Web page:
Update: Still no serious defense of MWI. Weird. Maybe they only believe in it to the extent that they do not have to defend its inadequacies. Finally, the thread is being hijacked by "Feminist Bitch" who complains that "we get a pseudo-intellectual rationalist-tier rant about whatever’s bumping around Scott’s mind right now." Not enough about her favorite leftist feminist causes. Sigh.

Update: And now Aaronson has been shamed into donating to feminist causes:

I stayed up hours last night reading Alito’s leaked decision in a state of abject terror. I saw how the logic of the decision, consistent and impeccable on its own terms, is one by which the Supreme Court’s five theocrats could now proceed to unravel the whole of modernity.
So the whole of modernity depends on imposing illogical rulings on the people?

Update: Aaronson has closed the thread after detailing how he was bullied as a child. He is annoyed that feminists and others demand special oppression status, while no one has any sympathy for nerds like him.

Thursday, April 28, 2022

Maybe a Monkey Threw the Paradigm-Shifting Ashtray

I mentioned how a famous documentary film maker wrote a book trashing the famous paradigm shift professor.

The professor is now dead, and his archivist published a defense. The filmmaker got the professor's brand of cigarettes wrong. And maybe a monkey threw the ashtray, not the professor. And reports that the professor had multiple monkeys in his office were exaggerated.

I post this to help complete the record.

The real problem with Professor Paradigm Shift is not his ashtray, or even his philosophy, but how his famous book convinced much of academia that science is just a system of following faddish beliefs, with no theory being objectively better than any other.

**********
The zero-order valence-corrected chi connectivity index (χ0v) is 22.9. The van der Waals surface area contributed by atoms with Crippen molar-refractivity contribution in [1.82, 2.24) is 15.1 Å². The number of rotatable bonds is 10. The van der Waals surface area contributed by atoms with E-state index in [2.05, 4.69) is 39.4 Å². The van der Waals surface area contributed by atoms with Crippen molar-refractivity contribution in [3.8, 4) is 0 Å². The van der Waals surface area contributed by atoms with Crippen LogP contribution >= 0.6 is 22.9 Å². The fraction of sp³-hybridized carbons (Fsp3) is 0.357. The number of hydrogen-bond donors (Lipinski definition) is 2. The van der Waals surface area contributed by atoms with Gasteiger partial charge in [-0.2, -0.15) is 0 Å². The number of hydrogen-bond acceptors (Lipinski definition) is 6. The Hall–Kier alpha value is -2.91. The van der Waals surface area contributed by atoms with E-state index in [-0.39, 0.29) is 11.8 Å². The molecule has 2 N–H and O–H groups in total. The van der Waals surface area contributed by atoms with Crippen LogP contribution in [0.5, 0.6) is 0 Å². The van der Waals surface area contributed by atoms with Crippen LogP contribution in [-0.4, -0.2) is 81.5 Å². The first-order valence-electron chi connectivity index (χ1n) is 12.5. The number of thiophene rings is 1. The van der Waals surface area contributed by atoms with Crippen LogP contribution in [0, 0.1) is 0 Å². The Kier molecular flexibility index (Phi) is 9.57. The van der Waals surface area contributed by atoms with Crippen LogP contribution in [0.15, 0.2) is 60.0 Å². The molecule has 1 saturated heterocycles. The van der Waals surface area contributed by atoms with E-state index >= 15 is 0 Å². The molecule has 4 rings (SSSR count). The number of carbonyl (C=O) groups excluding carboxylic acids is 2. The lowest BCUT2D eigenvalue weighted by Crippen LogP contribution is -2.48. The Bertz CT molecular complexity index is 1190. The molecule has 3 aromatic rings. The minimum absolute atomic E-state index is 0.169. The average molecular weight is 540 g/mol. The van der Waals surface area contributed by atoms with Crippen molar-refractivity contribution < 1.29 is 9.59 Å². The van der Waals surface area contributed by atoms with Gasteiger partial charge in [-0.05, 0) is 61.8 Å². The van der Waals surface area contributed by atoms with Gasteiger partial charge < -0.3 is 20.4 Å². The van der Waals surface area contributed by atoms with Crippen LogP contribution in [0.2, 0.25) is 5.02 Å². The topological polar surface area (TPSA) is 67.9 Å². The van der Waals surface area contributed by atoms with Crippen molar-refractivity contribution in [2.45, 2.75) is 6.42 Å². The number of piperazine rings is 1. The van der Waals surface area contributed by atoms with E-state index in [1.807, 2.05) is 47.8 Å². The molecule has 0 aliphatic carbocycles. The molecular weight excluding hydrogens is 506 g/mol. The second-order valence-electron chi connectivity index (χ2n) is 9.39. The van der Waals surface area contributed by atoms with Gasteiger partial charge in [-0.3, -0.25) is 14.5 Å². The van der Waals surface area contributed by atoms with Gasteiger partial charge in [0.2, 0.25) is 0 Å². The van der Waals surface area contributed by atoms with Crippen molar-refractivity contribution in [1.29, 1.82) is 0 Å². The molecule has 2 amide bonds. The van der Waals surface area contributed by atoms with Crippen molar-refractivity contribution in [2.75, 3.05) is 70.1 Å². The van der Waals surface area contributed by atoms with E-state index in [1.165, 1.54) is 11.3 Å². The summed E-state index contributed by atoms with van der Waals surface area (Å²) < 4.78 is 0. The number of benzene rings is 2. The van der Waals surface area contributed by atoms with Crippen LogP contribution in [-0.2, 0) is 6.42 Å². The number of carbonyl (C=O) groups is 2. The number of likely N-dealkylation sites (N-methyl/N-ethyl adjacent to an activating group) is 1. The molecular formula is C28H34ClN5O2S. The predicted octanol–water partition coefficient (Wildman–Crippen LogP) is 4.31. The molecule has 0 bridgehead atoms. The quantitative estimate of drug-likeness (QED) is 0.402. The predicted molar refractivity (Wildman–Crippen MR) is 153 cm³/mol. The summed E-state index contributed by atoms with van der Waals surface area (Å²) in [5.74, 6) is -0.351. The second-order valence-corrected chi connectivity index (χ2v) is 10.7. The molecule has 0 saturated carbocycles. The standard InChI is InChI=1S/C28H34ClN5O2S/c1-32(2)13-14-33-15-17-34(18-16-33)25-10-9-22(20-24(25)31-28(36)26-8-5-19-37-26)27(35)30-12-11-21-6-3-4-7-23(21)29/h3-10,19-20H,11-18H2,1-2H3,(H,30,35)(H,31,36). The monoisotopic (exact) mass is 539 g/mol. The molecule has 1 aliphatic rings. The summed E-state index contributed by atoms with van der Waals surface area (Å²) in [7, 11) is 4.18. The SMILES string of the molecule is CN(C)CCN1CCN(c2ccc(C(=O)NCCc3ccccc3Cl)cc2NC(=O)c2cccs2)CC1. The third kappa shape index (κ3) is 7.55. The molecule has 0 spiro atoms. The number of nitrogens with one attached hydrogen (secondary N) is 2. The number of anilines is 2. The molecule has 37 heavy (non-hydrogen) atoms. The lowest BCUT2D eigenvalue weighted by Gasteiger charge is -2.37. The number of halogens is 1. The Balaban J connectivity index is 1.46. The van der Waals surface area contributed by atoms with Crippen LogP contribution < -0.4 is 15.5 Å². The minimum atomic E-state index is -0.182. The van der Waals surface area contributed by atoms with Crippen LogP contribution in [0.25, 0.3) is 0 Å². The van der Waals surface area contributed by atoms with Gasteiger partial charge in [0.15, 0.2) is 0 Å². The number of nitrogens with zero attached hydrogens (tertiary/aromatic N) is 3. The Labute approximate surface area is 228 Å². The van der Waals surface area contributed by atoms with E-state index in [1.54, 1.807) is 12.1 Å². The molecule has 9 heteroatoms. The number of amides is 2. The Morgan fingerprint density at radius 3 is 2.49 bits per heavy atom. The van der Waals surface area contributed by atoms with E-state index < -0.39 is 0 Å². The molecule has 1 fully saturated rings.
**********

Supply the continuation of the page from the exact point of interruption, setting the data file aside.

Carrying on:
Tuesday, April 26, 2022

Topological Quantum Computer Progress Retracted

One of the more exciting approaches to quantum computing is the topological quantum computer. This is the approach that Microsoft is betting on. If possible, it would solve some error correction problems.

If possible. Advances in the field keep getting announced, and retracted.

Retraction Watch reports:

A year after retracting a Nature paper claiming to find evidence for the elusive Majorana particle that many hope would have paved the way for a quantum computer, a group of researchers have retracted a second paper on the subject from the same journal.
Scott Aaronson reports:
Last month, Microsoft announced on the web that it had achieved an experimental breakthrough in topological quantum computing: not quite the creation of a topological qubit, but some of the underlying physics required for that. This followed their needing to retract their previous claim of such a breakthrough, due to the criticisms of Sergey Frolov and others. One imagines that they would’ve taken far greater care this time around. Unfortunately, a research paper doesn’t seem to be available yet. Anyone with further details is welcome to chime in.
One imagines. Okay, I can imagine.

Sunday, April 24, 2022

Carroll Attacks Libertarian Free Will

Sean M. Carroll claims that he defends free will, but on his latest podcast, he says that libertarian free will violates the laws of physics, and is therefore impossible.

He says he believes in compatibilist free will, where all our actions are determined by past events, but we have an illusion of making choices.

Here is a recent philosophy paper on free will. It also defends free will only in some contrived sense.